And so on 5 February 1958 the English champions found themselves in Belgrade facing the Red Star club, champions of Yugoslavia, and widely acknowledged to be a challenging side. United came away with a creditable result: 3:3, a draw with three “away” goals, but a draw was all which was required after the first-leg win, by 2:1. They were now semi-finalists, a highly respectable level of advance in the prestigious competition. The following afternoon, 6 February, the players, team officials, and Busby himself, together with a press corps, boarded BEA flight 609, flying in an Airspeed Ambassador aircraft chartered by the club following an awkward journey back from Prague in the previous round. Long haul flying at the time was still in development, so that flight 609 would require a refuelling stop, which was to take place at Munich airport, Riem. This having been completed, normally the flight would take off for the second leg of the journey back to England. Two attempts to take off (“rotate”) were aborted due to engine problems, and it was decided to take the passengers off the aircraft and stay overnight at Munich. However, hoping to avoid such a delay as had been experienced after the Prague match, it was decided to attempt take off again. But the wintry weather in the Bavarian capital meant that the runway was covered in slush, which has the effect of slowing the plane attempting to or take off, which requires a minimum speed, and fresh snow was already falling. In the event, the aircraft, with insufficient speed for take-off but crucially, having passed the safe speed for aborting the take-off, careered off the runway, across a road, demolishing a house and hitting a hut containing a quantity of highly flammable fuel, to add to that already leaking from the stricken aircraft.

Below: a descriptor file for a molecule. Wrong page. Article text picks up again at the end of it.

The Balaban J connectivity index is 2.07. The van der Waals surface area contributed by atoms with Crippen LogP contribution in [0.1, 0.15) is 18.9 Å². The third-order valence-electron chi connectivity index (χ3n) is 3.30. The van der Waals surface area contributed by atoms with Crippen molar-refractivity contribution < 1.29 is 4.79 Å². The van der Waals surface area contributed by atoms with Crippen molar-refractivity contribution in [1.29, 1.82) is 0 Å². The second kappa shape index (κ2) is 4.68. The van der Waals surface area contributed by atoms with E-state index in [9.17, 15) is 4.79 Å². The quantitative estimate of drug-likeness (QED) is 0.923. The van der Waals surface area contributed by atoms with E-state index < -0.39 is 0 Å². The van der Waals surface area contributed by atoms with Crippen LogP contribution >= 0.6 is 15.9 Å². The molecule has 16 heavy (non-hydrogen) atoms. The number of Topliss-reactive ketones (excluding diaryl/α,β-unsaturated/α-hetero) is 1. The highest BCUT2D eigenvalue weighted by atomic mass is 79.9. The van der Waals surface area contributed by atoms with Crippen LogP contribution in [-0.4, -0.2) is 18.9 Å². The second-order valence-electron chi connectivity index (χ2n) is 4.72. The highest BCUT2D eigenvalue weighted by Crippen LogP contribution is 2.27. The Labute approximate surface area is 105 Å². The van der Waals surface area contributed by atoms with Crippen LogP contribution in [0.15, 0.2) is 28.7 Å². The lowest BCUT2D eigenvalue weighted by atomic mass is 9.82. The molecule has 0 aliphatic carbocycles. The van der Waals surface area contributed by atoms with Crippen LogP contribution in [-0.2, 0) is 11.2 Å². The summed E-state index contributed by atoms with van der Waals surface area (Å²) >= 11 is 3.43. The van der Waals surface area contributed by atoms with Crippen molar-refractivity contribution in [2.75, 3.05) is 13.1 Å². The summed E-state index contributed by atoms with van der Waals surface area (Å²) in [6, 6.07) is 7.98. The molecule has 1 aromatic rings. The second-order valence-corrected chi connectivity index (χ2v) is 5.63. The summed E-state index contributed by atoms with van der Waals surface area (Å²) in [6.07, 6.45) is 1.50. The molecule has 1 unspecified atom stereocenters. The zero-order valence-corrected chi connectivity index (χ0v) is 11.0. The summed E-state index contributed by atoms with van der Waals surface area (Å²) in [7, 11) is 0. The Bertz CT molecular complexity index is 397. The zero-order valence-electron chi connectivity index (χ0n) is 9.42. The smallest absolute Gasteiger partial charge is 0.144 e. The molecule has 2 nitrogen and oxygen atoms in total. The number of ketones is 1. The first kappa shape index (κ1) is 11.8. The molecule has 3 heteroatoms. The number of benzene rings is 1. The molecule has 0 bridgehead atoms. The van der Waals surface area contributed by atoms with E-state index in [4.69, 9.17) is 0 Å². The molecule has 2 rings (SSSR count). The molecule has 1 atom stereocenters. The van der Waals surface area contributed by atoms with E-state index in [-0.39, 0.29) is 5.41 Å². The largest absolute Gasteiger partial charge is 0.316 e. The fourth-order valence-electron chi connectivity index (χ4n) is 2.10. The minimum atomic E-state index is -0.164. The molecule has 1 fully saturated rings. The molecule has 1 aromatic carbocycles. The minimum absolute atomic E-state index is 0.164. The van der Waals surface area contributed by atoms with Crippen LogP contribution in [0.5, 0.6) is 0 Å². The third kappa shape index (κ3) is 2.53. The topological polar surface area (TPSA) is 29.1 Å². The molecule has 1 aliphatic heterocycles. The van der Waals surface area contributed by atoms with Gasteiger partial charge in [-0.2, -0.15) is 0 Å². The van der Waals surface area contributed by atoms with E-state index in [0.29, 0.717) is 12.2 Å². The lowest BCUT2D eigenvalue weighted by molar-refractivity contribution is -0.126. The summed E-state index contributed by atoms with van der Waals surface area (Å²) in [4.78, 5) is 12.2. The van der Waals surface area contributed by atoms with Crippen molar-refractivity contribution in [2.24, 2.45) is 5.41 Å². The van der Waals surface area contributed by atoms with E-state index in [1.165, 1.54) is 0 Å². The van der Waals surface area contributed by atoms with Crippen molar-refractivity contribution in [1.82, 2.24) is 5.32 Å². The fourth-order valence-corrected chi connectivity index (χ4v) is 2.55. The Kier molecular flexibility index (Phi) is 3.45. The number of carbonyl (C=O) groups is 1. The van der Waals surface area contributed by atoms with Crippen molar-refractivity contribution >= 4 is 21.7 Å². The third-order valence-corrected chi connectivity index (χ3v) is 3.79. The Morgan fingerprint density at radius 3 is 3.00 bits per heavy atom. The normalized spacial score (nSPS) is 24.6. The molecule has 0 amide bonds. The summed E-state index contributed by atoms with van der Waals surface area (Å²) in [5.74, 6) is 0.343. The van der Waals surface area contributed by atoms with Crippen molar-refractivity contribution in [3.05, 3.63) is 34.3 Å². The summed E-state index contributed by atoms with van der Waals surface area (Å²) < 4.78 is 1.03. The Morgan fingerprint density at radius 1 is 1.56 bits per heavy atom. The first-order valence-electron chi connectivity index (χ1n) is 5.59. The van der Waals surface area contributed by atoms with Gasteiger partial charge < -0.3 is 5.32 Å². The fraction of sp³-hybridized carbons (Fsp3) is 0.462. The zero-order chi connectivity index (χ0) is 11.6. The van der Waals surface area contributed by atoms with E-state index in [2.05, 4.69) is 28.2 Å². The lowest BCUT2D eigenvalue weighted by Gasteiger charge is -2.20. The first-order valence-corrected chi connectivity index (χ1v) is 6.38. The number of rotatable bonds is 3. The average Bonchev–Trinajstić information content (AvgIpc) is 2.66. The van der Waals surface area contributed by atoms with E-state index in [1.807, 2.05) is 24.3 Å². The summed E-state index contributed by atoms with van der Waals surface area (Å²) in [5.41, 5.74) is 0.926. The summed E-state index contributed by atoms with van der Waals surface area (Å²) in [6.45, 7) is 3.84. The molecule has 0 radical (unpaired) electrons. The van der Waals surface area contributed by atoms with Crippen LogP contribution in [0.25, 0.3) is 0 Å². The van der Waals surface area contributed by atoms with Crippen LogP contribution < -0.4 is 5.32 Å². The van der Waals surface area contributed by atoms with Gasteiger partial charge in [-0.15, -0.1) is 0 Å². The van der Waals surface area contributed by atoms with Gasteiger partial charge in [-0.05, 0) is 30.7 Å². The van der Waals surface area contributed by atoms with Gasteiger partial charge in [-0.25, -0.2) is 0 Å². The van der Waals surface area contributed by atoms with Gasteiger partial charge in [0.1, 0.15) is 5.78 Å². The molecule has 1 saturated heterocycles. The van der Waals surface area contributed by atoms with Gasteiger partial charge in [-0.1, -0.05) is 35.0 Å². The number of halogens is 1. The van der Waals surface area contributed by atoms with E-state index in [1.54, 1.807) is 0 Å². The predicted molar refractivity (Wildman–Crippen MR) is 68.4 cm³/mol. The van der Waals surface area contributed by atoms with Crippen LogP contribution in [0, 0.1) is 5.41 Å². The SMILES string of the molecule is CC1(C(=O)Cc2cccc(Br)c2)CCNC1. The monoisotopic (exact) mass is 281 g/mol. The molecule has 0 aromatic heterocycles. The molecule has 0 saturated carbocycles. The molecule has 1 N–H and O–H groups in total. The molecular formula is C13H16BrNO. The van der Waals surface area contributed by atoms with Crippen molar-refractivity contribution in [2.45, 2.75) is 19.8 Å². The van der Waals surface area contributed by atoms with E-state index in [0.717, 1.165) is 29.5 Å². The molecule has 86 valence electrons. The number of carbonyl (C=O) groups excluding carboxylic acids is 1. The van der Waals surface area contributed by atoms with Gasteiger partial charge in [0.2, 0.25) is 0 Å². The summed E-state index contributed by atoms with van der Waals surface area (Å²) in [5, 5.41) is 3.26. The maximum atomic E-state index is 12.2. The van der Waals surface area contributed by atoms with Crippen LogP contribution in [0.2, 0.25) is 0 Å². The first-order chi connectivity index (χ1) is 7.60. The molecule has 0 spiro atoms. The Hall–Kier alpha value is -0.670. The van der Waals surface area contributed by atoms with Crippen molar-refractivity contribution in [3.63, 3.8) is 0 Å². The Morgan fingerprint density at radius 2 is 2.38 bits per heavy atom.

Later, a German inquiry would blame the pilot, Captain Thain, for the crash, alleging that he had failed to de-ice the wings properly, though subsequently this was challenged and the runway conditions were held to be the principal cause.
Harry Gregg was temporarily incapacitated after the crash, losing consciousness for a short time. He would later recall that when he regained consciousness he took the flames licking round in and about the aircraft to be those of Hell. In fact, in the words of a leading football writer:
"Having forced his way out of the wreckage – and ignoring a general order to run for cover to avoid a possible explosion – Gregg dived back into the burning debris to pull out a number of his fellow passengers. They included Vera Lukić, the pregnant wife of a Yugoslav diplomat, and her young daughter, Vesna – as well as the United players Albert Scanlon, Ray Wood, Jackie Blanchflower, Bobby Charlton and Dennis Viollet, the last two of whom he had to drag away, unconscious, by their trouser waistbands. All [he rescued] survived, although eight players were eventually among the dead."
Of these named, Ray Wood was another goalkeeper at the club, and somewhat of a rival to Gregg; Jackie Blanchflower, already a Northern Ireland international player, suffered injuries which were serious enough to force him to retire from the game; Bobby Charlton recovered from his to become one of the all-time football legends. Gregg, who was known as a plain speaker, all his life would play down his behaviour, usually preferring to recount his footballing performances.